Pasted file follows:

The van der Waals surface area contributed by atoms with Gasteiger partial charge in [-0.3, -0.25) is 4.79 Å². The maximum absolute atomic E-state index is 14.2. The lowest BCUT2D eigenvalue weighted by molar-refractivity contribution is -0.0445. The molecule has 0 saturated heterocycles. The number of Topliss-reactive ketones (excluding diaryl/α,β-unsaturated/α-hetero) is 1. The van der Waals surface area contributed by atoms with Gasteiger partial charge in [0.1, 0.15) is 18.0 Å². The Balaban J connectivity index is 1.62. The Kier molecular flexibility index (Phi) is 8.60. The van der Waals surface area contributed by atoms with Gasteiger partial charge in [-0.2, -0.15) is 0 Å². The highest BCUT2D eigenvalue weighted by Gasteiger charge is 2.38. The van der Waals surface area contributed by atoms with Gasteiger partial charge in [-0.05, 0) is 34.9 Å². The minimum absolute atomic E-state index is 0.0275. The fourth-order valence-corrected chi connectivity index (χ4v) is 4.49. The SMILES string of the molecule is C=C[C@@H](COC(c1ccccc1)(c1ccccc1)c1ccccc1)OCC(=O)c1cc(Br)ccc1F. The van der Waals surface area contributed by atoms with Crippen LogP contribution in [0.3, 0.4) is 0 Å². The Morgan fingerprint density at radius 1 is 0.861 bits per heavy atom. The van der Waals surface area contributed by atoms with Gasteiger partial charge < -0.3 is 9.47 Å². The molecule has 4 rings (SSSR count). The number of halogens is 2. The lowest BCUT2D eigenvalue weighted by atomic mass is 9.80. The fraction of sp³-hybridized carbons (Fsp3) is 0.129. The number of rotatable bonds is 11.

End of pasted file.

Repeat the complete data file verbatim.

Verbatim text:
The van der Waals surface area contributed by atoms with Gasteiger partial charge in [-0.3, -0.25) is 4.79 Å². The maximum absolute atomic E-state index is 14.2. The lowest BCUT2D eigenvalue weighted by molar-refractivity contribution is -0.0445. The molecule has 0 saturated heterocycles. The number of Topliss-reactive ketones (excluding diaryl/α,β-unsaturated/α-hetero) is 1. The van der Waals surface area contributed by atoms with Gasteiger partial charge in [0.1, 0.15) is 18.0 Å². The Balaban J connectivity index is 1.62. The Kier molecular flexibility index (Phi) is 8.60. The van der Waals surface area contributed by atoms with Gasteiger partial charge in [-0.2, -0.15) is 0 Å². The highest BCUT2D eigenvalue weighted by Gasteiger charge is 2.38. The van der Waals surface area contributed by atoms with Gasteiger partial charge in [-0.05, 0) is 34.9 Å². The minimum absolute atomic E-state index is 0.0275. The fourth-order valence-corrected chi connectivity index (χ4v) is 4.49. The SMILES string of the molecule is C=C[C@@H](COC(c1ccccc1)(c1ccccc1)c1ccccc1)OCC(=O)c1cc(Br)ccc1F. The van der Waals surface area contributed by atoms with Crippen LogP contribution in [0.3, 0.4) is 0 Å². The Morgan fingerprint density at radius 1 is 0.861 bits per heavy atom. The van der Waals surface area contributed by atoms with Gasteiger partial charge < -0.3 is 9.47 Å². The molecule has 4 rings (SSSR count). The number of halogens is 2. The lowest BCUT2D eigenvalue weighted by atomic mass is 9.80. The fraction of sp³-hybridized carbons (Fsp3) is 0.129. The number of rotatable bonds is 11.